The data-in buffers 64 (FIG. 3) are shown as AND gates 70-77. Three state device 62 (FIG. 3) is shown as a plurality of three state gates 80-87 in FIG. 4. One three state gate is required for each data line. As described earlier, the three state device, when enabled, will pass the data applied to its input on to its destination. That is, when the write signal which is shown coupled to each of the three state devices 80-87 is on, data applied to three state devices 80-87 via AND gates 70-77 will pass on thru the three state devices to the data bus lines B0-B7. When the write signal is disabled, the three state devices 80-87 appear as high impedence node.
During a write cycle, data to be written into the memory is applied to one input each of AND gates 70-77. This data passes thru AND gates 70-77 when an enable signal coupled to a second input of each of the AND gates 70-77 is activated. Referring now to FIG. 5, what was shown as a single AND function 66 in FIG. 3 is shown as a plurality of AND gates 90-97 each of which have one input coupled to the data bus lines B0-B7 and a second input coupled to a write enable signal. When the write enable signal is activated, the data on data bus lines B0-B7 passes thru AND gates 90-97 to memory 52 where it is stored therein by write control.
During a read cycle, the write signal is disabled preventing data from passing thru three state buffers 80-87 and AND gates 90-97. When memory 52 has a read control signal and an address applied thereto, the memory outputs the data stored in that address. This data travels two paths. The first is to the remainder of the CPU as is shown by lines 100-107 (three state device 54 in FIG. 3). Simultaneously, the data from memory 52 is applied to the three state devices 110-117. Each of three state devices 110-117 also has applied to an input a read enable signal which, when activated, allows data to pass through the three state devices. When the read signal is disabled, three state devices 110-117 appears a high impedance node.
Assuming the read signal is enabled and the write signal disabled, data from memory 52 passes thru three state devices 110-117 and is applied to the inputs of data register 60 (FIG. 4) over data bus lines B0-B7. The data in data register 60 is applied to the EDAC circuitry 58 as described above where it is determined if there is an error in the data and whether or not the error is correctable. Two signals are sent from the EDAC circuitry to another portion of the CPU. These signals are shown as an error signal and an error correctable signal which indicates that while there is an error, the error is correctable.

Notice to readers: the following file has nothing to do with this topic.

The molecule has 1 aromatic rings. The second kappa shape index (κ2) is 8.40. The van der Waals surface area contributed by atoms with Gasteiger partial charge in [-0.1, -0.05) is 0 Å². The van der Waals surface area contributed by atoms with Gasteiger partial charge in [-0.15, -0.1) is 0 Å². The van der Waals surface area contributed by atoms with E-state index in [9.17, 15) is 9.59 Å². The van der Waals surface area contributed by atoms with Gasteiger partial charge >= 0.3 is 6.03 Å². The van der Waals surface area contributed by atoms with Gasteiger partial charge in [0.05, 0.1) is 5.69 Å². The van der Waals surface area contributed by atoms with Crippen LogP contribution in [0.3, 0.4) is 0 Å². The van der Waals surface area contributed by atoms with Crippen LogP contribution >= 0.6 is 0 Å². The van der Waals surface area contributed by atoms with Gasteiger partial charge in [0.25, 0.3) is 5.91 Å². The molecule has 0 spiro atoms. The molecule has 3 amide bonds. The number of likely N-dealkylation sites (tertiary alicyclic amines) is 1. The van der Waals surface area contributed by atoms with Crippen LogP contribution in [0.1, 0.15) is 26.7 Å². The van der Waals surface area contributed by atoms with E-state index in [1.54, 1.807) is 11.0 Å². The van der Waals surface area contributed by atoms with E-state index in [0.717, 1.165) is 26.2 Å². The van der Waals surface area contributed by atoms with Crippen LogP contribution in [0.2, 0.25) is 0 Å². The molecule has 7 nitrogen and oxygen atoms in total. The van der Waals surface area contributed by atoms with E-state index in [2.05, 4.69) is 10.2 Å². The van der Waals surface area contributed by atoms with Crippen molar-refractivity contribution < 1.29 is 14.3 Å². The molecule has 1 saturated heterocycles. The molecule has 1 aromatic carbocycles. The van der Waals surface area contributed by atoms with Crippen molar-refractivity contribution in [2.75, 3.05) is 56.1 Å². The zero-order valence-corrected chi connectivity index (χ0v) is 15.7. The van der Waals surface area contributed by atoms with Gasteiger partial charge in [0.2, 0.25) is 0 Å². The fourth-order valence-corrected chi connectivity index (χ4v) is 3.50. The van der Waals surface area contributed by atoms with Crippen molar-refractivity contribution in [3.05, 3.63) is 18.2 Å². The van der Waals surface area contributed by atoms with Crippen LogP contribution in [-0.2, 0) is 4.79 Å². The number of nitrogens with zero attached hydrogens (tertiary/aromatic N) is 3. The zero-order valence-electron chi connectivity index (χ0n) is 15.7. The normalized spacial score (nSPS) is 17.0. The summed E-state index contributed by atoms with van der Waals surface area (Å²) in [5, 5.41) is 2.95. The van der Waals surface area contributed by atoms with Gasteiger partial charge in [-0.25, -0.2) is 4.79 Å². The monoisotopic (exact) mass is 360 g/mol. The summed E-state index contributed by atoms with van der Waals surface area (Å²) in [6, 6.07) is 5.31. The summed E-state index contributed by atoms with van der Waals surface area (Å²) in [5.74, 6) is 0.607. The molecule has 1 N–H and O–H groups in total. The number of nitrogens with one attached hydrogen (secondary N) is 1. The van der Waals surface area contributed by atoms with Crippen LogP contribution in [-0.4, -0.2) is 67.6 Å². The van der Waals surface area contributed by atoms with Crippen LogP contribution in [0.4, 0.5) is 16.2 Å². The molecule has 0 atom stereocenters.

If the error is correctable, the same correct data signal is applied to three state devices 120-127. The corrected data is likewise applied to three state devices 120-127 and passes therethru to the inputs of three state devices 130-137 over bus lines B0-B7. During this period of time, the write signal is disabled thus preventing the data from passing thru AND gates 90-97 back to memory 52.
The same correct data signal, described previously, is applied to three state devices 130-137 to enable passage of the data on bus lines B0-B7 to the CPU via lines 100-107. During this period of time, the read signal is disabled to prevent the corrected data from passing thru three state devices 110-117.
Thus, the above described arrangement permits three electrical functions to be performed on one line referred to as the backpanel bus. These functions are transmitting memory data to the EDAC circuitry, transmitting corrected data from the EDAC circuitry to the data putput circuits and transmitting input data to the memory.
The memory data bus permits transmission of data to both the CPU and the EDAC circuitry. In addition, the memory data bus provides for transmission of corrected data from the EDAC circuitry to the CPU. Both busses minimize the need for any additional gates or switches, and thus presents the fastest possible data paths where critical timing is involved.
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|U.S. Classification||714/763, 714/E11.032, 710/311|